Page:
Why do documentation requests vary?

Documentation requests are tailored to each student's disability and the accommodations requested. For example, a visual evaluation may be needed for a student with a visual disability, while a medical examination would be required for a student with a medical disability. For certain accommodations, such as extended time or computer use, additional documentation may be requested.

SSD Online

What is SSD Online?

SSD Online is the College Board's online accommodation request and management system. It enables schools to request testing accommodations for students with disabilities.

SSD Coordinators can use SSD Online to:

  • Request testing accommodations for their students
  • Track the status of accommodation requests
  • View information about all their SSD students in one place

Why is SSD Online a better choice than the paper form?

SSD Online is easy to use and provides advantages over the paper process. It does the following:

  • Guides SSD Coordinators through the request process step by step.
  • Tells SSD Coordinators what, if any, documentation must be submitted.
  • Enables SSD Coordinators to upload documentation and submit requests electronically.

Get more information about SSD Online.

Who can use SSD Online?

Counselors and other school educators get access to SSD Online by becoming SSD Coordinators. At present, the system is unavailable to parents and students.

Can multiple school officials use the online request system?

Yes. A school can have multiple SSD Coordinators, educators authorized to use SSD Online. Each staff member needs an individual College Board professional account and SSD Online access code.

What is the parental role in the online submission process?

The student's parent or guardian must sign the consent form prior to the submission of an online request. If the student is 18 or over, the student may sign the form.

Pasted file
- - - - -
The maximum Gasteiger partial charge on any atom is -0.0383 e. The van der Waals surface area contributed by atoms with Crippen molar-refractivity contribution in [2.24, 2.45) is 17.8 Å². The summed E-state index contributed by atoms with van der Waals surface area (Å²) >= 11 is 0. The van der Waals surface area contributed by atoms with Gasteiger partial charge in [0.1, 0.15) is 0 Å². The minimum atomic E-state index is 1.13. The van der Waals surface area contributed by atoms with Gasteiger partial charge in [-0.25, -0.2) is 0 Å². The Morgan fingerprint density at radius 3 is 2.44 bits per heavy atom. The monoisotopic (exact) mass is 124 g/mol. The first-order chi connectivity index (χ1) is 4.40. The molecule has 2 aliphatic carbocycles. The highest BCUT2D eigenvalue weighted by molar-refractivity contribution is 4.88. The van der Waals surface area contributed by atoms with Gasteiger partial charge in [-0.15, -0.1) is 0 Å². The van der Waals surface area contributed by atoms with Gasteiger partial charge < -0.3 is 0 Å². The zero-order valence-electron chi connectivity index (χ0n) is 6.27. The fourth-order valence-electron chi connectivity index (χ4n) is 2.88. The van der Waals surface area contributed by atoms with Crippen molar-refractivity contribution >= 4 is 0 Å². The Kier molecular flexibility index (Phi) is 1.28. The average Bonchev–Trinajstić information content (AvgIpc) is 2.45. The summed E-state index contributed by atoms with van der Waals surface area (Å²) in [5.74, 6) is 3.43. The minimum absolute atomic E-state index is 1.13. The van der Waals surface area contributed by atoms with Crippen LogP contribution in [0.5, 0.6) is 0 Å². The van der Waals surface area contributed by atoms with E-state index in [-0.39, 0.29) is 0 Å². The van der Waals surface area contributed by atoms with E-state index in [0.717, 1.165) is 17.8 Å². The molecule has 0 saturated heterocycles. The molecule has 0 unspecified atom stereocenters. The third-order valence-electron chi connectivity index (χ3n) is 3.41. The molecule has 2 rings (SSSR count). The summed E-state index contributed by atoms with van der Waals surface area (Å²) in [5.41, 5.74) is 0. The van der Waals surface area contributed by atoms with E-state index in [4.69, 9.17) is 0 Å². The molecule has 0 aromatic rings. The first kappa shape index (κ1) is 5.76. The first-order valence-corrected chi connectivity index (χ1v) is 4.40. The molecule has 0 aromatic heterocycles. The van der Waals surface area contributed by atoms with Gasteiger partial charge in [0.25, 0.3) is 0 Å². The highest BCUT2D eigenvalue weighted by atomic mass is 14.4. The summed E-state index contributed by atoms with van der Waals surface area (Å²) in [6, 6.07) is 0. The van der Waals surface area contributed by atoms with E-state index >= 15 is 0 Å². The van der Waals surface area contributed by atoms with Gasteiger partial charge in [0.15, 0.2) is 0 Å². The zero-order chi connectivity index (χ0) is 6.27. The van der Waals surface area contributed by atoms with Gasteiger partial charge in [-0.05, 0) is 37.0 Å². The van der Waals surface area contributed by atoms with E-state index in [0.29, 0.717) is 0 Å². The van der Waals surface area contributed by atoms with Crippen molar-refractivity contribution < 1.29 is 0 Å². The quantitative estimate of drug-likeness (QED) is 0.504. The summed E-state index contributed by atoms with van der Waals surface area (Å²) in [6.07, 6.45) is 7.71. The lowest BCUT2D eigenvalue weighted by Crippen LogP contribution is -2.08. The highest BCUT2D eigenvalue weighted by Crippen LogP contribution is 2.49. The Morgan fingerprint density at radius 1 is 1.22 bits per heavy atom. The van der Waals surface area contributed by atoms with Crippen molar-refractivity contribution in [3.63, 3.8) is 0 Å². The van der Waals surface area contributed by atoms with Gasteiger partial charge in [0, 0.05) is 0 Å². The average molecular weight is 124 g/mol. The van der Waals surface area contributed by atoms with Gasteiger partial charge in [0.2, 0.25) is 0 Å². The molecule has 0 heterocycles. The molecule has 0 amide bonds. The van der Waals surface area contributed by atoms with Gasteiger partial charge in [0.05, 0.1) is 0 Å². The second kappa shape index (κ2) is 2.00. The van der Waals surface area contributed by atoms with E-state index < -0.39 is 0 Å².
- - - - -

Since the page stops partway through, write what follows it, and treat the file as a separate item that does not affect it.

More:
As an SSD Coordinator, you can print a form from the SSD Forms link on your SSD Online dashboard before beginning a Student Request for Accommodations, or if you’ve started a request, use the links within the form.

Keep the signed form on file at your school.

How do SSD Coordinators submit supporting documentation?

SSD Online notifies users if documentation review is required. It generates a printable cover sheet for use when submitting documentation by fax or mail. Documentation can also be uploaded electronically. Get detailed instructions on Managing Accommodations Online.

Can SSD Coordinators use their own cover sheet instead of the one provided by SSD Online?

We prefer that you don’t. Attaching the system-generated cover page to supporting documentation is important. It includes a bar code that enables us to link the documentation with the student's file electronically.

How do SSD Coordinators submit additional documentation?

If, after submitting the student's initial request, you wish to submit additional documentation, upload it using SSD Online or print out a form from your dashboard.

Select Options next to the student’s name and choose Print Cover Sheet to fax or mail documents or Submit Documentation Online to upload the documents.


Related Topics

Requesting Approval

If you’re new to SSD, start here for the big picture on getting accommodations on College Board exams.

Get an Overview

Who Is Eligible?

Learn how eligibility for accommodations on College Board exams is determined.

Find Out Who’s Eligible